Estimates, Expert Assessments Don't Support Optimism
When speaking publicly about the Afghan War, the Bush Administration and since then the Obama Administration have been an endless parade of optimistic statement, with Secretary of State Hillary Clinton today insisting that the 2014 transition is “on track.”
Clinton conceded difficult days ahead but insisted that there had been significant progress in a number of fronts on Afghanistan. British Lt. Gen. Adrian Bradshaw sought to back this up, cheering the “game-changer” that is reintegration of Taliban into society, saying that some 5,000 insurgents have been reintegrated and that the remaining insurgency is between 30,000 and 35,000 strong.
Which sounds like a meaningful portion, except that the “remaining” assessments keep getting worse year after year. In 2008 the US claimed 20,000 Taliban, and then upped it to 25,000 in 2009. The surge has since come and gone, thousands of Taliban have been killed, and 5,000 reintegrated, and it is still bigger than it was before.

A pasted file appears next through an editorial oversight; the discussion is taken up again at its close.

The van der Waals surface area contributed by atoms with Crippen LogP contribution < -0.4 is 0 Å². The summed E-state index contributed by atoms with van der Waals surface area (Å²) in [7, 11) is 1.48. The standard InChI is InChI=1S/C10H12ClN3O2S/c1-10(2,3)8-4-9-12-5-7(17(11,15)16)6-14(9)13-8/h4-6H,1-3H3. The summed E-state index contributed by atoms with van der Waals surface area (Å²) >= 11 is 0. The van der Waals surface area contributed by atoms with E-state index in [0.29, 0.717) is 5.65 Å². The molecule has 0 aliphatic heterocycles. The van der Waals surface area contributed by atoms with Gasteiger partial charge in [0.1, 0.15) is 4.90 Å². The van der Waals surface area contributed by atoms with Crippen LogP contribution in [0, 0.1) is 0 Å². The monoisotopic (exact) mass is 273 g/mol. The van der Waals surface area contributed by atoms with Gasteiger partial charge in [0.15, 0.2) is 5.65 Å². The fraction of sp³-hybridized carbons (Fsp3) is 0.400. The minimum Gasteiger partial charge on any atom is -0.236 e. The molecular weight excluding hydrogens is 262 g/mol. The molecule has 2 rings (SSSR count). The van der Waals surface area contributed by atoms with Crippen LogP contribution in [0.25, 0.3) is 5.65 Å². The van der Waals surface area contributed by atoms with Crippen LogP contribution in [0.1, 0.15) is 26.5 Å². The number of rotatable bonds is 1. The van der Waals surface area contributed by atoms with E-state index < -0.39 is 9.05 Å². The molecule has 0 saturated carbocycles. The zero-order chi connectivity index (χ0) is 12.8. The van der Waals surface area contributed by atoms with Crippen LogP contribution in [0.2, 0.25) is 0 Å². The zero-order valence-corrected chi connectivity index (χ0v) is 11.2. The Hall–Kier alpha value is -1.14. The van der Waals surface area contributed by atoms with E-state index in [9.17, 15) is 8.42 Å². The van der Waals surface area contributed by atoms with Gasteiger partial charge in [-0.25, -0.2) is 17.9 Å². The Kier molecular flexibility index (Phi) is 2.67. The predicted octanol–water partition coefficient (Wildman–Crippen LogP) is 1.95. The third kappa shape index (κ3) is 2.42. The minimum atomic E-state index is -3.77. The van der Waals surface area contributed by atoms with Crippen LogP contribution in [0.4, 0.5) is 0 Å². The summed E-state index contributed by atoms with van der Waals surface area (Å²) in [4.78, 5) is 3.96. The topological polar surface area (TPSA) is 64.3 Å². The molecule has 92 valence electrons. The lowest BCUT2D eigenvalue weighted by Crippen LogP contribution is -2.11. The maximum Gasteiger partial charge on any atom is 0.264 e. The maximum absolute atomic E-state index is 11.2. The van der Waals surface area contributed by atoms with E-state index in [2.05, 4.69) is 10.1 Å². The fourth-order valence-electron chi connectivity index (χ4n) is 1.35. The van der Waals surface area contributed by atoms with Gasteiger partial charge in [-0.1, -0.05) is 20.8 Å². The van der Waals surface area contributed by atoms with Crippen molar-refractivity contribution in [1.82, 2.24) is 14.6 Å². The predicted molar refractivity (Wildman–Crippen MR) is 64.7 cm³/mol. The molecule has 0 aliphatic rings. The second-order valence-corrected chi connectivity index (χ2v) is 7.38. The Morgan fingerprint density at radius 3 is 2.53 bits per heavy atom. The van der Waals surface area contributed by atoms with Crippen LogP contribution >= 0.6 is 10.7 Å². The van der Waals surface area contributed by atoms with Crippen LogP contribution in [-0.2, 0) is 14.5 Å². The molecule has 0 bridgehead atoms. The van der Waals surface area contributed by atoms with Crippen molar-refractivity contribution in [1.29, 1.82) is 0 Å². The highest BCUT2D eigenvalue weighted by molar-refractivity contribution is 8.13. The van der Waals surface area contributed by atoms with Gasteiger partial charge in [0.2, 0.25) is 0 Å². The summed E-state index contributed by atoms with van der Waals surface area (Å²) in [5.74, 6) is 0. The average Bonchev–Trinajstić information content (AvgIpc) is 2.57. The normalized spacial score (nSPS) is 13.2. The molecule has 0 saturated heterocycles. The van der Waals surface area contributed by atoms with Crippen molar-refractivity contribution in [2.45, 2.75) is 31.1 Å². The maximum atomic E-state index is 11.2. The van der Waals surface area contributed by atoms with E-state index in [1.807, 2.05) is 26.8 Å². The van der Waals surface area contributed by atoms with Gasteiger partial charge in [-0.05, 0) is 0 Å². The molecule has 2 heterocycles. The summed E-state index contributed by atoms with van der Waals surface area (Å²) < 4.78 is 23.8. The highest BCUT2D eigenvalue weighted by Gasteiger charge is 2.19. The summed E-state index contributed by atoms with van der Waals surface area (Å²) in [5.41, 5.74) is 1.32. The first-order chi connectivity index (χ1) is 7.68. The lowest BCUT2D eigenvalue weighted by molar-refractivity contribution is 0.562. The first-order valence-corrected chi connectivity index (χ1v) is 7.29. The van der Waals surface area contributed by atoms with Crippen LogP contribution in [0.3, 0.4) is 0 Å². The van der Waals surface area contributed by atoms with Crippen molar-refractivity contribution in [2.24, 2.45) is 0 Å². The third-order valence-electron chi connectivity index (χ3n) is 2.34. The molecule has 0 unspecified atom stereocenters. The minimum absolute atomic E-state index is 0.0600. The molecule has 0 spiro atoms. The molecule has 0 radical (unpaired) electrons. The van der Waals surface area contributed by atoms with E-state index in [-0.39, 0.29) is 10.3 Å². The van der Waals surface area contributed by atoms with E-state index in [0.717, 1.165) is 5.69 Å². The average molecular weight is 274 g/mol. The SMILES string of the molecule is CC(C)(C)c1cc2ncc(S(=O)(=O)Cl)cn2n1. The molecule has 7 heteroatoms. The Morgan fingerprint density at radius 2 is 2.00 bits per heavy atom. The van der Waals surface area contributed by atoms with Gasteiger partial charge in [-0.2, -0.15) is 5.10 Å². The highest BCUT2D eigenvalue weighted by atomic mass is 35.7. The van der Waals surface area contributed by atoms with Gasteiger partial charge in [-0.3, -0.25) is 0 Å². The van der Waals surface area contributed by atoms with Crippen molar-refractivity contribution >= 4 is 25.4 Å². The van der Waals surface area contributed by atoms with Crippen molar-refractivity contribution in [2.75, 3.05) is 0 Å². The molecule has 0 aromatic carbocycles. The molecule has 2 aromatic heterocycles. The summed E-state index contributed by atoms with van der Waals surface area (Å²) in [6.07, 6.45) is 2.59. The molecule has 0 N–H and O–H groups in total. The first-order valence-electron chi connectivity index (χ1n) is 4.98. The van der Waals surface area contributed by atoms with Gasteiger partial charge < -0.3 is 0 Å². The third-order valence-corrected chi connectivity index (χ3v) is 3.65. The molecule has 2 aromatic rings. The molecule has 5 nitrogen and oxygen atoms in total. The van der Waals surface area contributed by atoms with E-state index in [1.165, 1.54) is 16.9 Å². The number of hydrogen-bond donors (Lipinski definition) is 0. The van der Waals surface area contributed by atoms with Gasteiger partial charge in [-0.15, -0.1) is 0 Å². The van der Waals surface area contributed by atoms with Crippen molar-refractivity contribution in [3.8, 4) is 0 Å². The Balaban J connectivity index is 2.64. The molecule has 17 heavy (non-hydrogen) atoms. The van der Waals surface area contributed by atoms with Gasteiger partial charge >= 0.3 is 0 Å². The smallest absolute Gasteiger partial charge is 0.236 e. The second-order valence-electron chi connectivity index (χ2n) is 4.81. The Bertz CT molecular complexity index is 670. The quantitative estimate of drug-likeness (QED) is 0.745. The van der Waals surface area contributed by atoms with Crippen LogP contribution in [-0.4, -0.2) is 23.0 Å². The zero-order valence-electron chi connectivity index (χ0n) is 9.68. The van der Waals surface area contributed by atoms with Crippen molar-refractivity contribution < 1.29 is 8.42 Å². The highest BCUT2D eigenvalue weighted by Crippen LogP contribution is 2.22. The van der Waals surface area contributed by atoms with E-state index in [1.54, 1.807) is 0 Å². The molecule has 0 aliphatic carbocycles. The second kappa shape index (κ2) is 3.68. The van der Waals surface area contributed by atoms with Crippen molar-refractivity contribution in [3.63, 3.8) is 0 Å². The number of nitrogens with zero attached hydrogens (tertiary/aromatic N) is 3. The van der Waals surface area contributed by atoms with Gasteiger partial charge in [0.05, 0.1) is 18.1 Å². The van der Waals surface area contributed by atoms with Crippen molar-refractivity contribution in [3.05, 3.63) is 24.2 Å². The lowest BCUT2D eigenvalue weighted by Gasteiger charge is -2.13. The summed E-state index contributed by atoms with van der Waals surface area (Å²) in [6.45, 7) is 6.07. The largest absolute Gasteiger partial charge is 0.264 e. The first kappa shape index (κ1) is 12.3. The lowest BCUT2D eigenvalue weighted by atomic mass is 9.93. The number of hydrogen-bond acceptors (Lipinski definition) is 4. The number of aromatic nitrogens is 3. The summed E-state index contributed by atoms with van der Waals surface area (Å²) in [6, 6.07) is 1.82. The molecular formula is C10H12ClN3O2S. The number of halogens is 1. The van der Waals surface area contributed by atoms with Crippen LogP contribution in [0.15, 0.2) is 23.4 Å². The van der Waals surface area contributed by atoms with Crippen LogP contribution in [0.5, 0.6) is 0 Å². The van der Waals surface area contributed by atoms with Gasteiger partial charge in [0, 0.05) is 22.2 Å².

Clinton’s claims of progress did not focus primarily on the military but instead emphasized difficult to gauge metrics like education and women’s rights in Afghanistan. But 11 years in, the war looks no closer to being completed.
Last 5 posts by Jason Ditz
- US Blames North Korea for Hacking Sony Pictures - December 18th, 2014
- Geneva Conventions Invoke Rights of Palestinians - December 17th, 2014
- US Blames Sony Hacking on North Korea, But Is There Evidence? - December 17th, 2014
- Congressional Hawks Vow to Block Normalization of Cuba Ties - December 17th, 2014
- Inquiry Rejects Torture, Murder Allegations Against British Troops - December 17th, 2014